To a 14-year-old discovering drum corps performances through videos of the 1993 Drum Corps International World Championships, the activity was a magical, mystical entity that stimulated the imagination. To a 20-something law student, "drum corps" was a solid foundation of values that taught responsibility and hard work. To a 30-year-old attorney, the drum corps experience is a way to continually energize the soul, a way to engage in ever-evolving opportunities, and a way to provide an entertaining release from day-to-day routines.
Luis Sanchez has experienced all those facets of the drum corps experience. He started his corps career in 1994 with the DCI Division III Twelfth Command of Taylor, Mich., inspired by the captivating memories of that 1993 World Championships video. After aging out of the Glassmen in 2000, he wasn't ready to walk away from the activity, so he returned to instruct the corps in 2001 and 2002 and later Carolina Crown in 2005 and 2006. Like anyone who has marched in a drum corps, Sanchez has picked up life lessons that have stayed with him as he ventured forth into his career. He gives credit to his drum corps experience for molding his work ethic and helping him become an attorney, saying, "Our instructors helped us persevere and realize that our inner potential often holds more than we think is possible. When I joined the percussion staff, the other staff members helped teach me the virtues of leadership, personal responsibility, and integrity. All of these values are of the utmost importance for an attorney to possess." Sanchez was looking forward to touring with the Glassmen in 2002 when he was accepted to the University of Michigan Law School. As a law student, he had the opportunity to intern with Judge Bruno Simma at the United Nations International Court of Justice in Den Haag, the Netherlands. The judge asked Sanchez how he organized his schedule, wondering how he found time to work for him while continuing his law school studies. He replied by citing an example of some of the 16-hour-day drum corps rehearsal schedules that would often run an entire week. Later, when Judge Simma came to the United States to teach a course at the University of Michigan (about some of the leading cases in international law decided by the World Court), he enlisted Sanchez's help as a guest lecturer. Sanchez admits, "My experience in drum corps helped me immensely with my confidence to perform as an instructor in front of my law school peers, with a World Court Judge looking on as my audience." After passing the Michigan bar exam, Sanchez accepted an opportunity to join the staff of Carolina Crown in the spring of 2005. There, he found his negotiation skills as a lawyer to be useful in post-show judging critiques. Within a year, however, he realized that being a lawyer and instructing a corps gave him no time to recharge his internal batteries. Though the time commitment of working with a drum corps become a lot for Sanchez in addition to his thriving career as an attorney, he has still found ways to keep in touch with his drum corps roots. He's an active fan and has already booked his hotel in downtown Indianapolis for this summer's DCI World Championships this August.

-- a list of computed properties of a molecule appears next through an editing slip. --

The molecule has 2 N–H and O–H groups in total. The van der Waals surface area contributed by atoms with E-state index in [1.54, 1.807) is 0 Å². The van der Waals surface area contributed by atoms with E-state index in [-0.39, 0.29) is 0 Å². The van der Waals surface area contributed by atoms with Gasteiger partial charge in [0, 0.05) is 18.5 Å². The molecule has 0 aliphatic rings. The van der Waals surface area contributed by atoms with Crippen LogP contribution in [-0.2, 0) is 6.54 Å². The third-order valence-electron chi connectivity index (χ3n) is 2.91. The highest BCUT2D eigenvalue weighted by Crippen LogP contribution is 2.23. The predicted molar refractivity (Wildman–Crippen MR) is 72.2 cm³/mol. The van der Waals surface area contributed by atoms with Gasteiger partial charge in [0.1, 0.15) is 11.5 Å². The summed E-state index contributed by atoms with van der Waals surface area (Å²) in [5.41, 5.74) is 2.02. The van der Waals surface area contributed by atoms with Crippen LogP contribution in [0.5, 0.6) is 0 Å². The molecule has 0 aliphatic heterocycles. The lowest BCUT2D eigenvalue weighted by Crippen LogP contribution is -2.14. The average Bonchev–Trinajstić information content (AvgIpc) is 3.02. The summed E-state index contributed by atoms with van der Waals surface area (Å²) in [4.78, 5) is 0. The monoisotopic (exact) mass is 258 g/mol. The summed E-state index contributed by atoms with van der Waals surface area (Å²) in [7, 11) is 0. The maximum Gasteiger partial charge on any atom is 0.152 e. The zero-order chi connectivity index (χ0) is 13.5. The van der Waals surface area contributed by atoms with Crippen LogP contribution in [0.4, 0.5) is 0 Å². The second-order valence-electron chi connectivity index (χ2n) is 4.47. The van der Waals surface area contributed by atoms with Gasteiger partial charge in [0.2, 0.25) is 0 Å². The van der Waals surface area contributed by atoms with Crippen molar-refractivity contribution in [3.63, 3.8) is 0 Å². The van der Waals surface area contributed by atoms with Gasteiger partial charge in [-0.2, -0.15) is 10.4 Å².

Luis Sanchez performing with the
Detroit Pistons Drumline. mlive.com
Detroit Pistons Drumline. mlive.com
Last summer, while attending an interview with a county prosecutor's office, he ran into fellow Glassmen alum Todd Ohme who has also been with the Blue Knights and Phantom Regiment. Ohme mentioned he was seeking to add some additional talent to the NBA's Detroit Pistons Drumline and inquired if Sanchez might be interested. Sanchez jumped at the opportunity to play with other members of the 19-person ensemble, who in addition to performing at Pistons home games, have backed up the likes of musicians Kid Rock and Keith Urban. The gig turned out to be the perfect way to balance Sanchez's love of drumming and drum corps with the intense demands of his career. Since his work as an attorney is largely an individual effort, the chance to become part of a fun team effort again was quite welcomed. Still, Sanchez had to practice hard to get his hands back into shape. But the hours needed to get his playing "chops" back have been repaid several times over. "Performing in front of sellout crowds at the Palace is an exhilarating experience and getting to put on the drum and just have fun with an awesome group of people is something that adds levity to my life, considering I routinely work on criminal trials," he says. Fifteen years after viewing the DCI World Championships video, Sanchez has found that what he learned through his experiences with drum corps continues to offer him a magical, mystical ride through life, one that motivates him to get through his workday so that he can cut loose on the basketball arena floor, entertaining others as much as he entertains himself. Read more about Sanchez in this Flint, Mich. Journal article from December 7, 2008. Read more about drum corps in pro sports in this DCI.org article about the Chicago Bulls' Stampede.
Members of the Detroit Pistons Drumline.